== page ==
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Dallas Woman Sentenced in Opioid Prescription Drug Distribution Conspiracy

APR 10 (DALLAS) - Candis O’Shaea Lewis, 30, of Dallas has been sentenced 24 months in federal prison by U.S. District Judge Sidney A. Fitzwater, following her guilty plea in March 2016 to one count of unlawful use of a communication device. Fitzwater ordered Lewis to surrender to the Bureau of Prisons on May 23, 2017.  Lewis’ guilty plea stemmed from her role in a pill mill operating during parts of 2013-2015.  The sentence was announced by Clyde E. Shelley, Jr., Special Agent in Charge of DEA’s Dallas Division and United States Attorney John R. Parker. 


In March 2015, a federal grand jury in Dallas indicted 23 individuals, including Lewis, on offenses related to their participation in a prescription drug distribution conspiracy. In 2016, an additional seven individuals were charged in superseding indictments. The 2015 indictment alleged that from at least May 2013 through July 2014, the defendants participated in a scheme to illicitly obtain prescriptions for pain medications, such as oxycodone and hydrocodone, and then distribute those controlled substances for profit. As part of the conspiracy, individuals, often homeless or of limited means, were recruited and paid to pose as patients at medical clinics, including the McAllen Medical Clinic in Dallas, to obtain prescriptions to fill those prescriptions at designated pharmacies.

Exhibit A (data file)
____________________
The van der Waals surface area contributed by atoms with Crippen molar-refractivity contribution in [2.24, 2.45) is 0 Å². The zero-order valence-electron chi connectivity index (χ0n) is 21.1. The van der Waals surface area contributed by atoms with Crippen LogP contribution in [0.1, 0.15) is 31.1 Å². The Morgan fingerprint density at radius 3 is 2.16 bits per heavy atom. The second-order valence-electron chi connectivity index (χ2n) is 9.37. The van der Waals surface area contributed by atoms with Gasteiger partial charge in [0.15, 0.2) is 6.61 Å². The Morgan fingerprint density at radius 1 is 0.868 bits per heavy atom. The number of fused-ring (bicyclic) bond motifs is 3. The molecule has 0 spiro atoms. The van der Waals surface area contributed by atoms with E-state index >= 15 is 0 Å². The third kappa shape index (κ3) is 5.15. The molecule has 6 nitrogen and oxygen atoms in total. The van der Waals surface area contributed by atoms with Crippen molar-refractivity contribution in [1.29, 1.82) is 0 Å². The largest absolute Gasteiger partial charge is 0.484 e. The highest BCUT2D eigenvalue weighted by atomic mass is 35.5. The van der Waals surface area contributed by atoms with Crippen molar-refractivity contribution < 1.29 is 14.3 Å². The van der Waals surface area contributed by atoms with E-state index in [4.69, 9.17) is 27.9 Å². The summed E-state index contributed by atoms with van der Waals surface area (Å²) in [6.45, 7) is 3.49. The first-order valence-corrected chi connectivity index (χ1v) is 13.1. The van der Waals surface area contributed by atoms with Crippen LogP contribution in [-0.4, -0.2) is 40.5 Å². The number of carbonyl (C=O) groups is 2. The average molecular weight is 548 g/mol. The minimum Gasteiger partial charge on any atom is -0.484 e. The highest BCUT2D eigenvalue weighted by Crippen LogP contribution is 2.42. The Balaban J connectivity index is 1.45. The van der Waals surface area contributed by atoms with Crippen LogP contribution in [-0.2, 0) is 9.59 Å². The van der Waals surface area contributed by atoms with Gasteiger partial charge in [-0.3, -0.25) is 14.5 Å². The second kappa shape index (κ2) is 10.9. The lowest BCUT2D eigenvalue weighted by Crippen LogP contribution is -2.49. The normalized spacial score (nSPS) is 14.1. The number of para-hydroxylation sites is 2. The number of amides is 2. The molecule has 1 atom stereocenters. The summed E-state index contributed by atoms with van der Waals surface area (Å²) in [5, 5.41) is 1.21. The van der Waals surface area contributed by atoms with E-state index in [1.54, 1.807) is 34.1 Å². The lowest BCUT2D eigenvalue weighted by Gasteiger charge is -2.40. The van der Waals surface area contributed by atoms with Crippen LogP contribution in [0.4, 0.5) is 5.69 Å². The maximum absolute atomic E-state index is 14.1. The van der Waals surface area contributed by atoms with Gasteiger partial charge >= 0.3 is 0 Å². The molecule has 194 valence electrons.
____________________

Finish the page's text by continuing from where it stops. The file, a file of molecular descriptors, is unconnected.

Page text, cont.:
According to documents filed in the Lewis case, on October 21, 2014 Lewis agreed to drive a co-conspirator carrying 30mg oxycodone pills from Dallas to Dallas-Fort Worth International Airport in exchange for money. Lewis knew the co-conspirator was transporting illicitly-obtained 30mg oxycodone pills and that the pills were intended for further distribution in Louisiana.

The investigation was conducted by the Drug Enforcement Administration, with assistance from the Internal Revenue Service, Texas Department of Public Safety, the Louisiana State Police, the Grand Prairie Police Department, the Dallas Police Department, the Houston Police Department, the Arlington Police Department, the Greenville Police Department, the Parker County Sheriff’s Office, the U.S. Marshal’s Service, the U.S. Postal Inspection Service, and the Diplomatic Security Service.  Assistant U.S. Attorney Mary Walters prosecuted the case.

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